The distinctions between the sub-segments of the broad GRC market are often not clear. With a large number of vendors entering this market recently, determining the best product for a given business problem can be challenging. Given that the analysts don’t fully agree on the market segmentation, vendor positioning can increase the confusion.
Due to the dynamic nature of this market, any vendor analysis is often out of date relatively soon after its publication.
Broadly, the vendor market can be considered to exist in 3 segments:
- Integrated governance, risk & compliance solutions (multi-governance interest, enterprise wide)
- Domain specific GRC solutions (single governance interest, enterprise wide)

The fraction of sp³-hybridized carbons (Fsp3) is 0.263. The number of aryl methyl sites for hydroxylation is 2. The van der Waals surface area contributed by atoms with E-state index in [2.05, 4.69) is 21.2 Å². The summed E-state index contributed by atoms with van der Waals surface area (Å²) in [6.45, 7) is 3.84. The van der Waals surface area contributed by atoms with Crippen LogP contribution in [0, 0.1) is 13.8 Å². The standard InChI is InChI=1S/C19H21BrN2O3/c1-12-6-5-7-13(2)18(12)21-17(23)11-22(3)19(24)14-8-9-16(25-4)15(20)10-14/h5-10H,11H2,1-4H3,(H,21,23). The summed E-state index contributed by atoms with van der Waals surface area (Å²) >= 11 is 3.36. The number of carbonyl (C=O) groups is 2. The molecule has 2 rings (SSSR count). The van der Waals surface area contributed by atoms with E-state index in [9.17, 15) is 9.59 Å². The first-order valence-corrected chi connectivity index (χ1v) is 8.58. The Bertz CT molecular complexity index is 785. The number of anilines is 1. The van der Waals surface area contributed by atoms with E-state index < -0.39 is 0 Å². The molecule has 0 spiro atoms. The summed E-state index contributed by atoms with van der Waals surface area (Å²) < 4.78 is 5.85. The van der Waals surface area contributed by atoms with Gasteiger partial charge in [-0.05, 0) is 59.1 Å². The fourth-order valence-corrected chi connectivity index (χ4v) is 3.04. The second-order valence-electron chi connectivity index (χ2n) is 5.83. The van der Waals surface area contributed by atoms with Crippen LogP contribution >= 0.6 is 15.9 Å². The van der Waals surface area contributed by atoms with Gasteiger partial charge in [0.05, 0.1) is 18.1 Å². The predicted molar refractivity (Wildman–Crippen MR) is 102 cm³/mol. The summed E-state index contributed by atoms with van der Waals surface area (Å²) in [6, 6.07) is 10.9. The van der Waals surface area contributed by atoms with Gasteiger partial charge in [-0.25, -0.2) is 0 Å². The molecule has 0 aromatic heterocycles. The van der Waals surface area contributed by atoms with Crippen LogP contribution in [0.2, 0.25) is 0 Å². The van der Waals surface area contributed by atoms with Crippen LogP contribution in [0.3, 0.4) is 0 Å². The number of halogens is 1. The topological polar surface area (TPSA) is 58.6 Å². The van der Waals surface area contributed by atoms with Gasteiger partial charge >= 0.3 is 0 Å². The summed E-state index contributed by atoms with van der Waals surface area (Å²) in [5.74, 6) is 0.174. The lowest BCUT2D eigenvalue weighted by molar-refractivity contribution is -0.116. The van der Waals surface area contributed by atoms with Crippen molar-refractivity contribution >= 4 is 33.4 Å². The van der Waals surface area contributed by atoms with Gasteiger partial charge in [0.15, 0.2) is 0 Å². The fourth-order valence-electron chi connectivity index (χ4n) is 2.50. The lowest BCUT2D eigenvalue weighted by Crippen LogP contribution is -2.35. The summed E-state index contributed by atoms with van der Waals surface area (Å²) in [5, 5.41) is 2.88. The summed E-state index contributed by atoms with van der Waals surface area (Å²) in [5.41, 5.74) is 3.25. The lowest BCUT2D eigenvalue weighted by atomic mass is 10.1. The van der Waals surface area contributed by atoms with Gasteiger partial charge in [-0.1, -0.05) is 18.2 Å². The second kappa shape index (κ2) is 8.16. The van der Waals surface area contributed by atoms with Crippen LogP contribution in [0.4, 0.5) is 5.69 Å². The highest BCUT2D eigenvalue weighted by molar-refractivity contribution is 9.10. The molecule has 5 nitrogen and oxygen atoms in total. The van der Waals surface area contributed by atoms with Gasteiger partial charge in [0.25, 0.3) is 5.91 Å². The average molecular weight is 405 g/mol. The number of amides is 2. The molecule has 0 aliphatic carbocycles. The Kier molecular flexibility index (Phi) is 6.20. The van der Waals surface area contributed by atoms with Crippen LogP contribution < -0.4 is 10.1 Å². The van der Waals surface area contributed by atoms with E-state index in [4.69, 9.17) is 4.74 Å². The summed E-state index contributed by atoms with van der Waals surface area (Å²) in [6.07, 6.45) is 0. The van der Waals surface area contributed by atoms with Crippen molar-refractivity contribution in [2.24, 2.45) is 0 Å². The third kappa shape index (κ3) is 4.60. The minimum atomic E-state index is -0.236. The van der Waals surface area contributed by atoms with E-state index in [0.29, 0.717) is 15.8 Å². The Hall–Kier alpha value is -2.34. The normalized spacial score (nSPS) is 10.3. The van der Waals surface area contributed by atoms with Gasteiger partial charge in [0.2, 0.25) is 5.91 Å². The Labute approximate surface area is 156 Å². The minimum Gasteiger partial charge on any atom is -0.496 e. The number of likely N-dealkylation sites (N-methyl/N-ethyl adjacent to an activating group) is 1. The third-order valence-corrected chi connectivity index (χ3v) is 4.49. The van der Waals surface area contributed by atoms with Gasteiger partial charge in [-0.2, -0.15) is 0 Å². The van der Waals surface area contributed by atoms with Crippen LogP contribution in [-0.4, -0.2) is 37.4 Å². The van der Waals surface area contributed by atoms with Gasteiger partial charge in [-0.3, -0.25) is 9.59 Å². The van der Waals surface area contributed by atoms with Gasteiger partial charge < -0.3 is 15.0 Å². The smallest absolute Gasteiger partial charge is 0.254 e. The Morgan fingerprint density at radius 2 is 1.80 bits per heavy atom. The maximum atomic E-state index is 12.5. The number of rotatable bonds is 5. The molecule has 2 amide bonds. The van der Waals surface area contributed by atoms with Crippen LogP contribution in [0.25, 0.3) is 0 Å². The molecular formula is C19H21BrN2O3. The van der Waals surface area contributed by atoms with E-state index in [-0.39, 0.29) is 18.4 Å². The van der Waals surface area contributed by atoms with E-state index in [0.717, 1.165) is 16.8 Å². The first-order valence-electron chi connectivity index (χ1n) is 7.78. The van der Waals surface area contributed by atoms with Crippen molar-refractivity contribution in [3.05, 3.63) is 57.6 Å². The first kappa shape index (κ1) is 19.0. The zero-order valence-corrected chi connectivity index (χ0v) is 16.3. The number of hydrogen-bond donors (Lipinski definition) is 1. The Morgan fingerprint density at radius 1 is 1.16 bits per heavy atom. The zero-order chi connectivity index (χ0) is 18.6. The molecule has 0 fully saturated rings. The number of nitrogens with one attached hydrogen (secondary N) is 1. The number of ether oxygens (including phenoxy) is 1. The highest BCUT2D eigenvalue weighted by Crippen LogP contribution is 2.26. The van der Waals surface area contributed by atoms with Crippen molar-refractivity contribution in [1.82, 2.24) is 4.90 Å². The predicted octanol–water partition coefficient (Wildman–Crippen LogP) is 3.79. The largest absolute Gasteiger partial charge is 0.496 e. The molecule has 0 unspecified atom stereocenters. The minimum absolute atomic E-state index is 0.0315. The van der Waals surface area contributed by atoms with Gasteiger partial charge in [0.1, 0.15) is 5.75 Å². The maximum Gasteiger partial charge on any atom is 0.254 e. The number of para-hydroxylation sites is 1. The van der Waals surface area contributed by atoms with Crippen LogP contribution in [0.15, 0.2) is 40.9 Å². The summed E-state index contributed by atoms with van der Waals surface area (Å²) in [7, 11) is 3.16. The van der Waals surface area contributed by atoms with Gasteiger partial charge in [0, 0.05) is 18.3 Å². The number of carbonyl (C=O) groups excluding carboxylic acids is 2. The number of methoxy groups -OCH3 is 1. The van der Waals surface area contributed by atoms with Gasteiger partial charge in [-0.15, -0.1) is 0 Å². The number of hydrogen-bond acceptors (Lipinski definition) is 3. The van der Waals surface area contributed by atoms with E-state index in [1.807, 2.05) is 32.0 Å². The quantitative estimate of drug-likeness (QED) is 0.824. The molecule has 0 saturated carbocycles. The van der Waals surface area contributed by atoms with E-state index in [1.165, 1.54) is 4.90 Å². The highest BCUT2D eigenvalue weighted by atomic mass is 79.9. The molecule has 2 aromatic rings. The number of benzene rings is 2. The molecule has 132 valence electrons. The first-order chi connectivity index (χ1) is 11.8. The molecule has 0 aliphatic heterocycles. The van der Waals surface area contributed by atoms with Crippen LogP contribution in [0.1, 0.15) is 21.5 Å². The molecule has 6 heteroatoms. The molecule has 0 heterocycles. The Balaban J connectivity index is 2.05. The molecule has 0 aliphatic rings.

- Point solutions to governance, risk or compliance (relate to enterprise wide governance or enterprise wide risk or enterprise wide compliance but not in combination.)
Integrated governance, risk and compliance solutions attempt to unify the management of these areas, rather than treat them as separate entities. An integrated solution is able to administer one central library of compliance controls, but manage, monitor and present them against every governance factor. For example, in a domain specific approach, three or more findings could be generated against a single broken activity. The integrated solution recognizes this as one break relating to the mapped governance factors.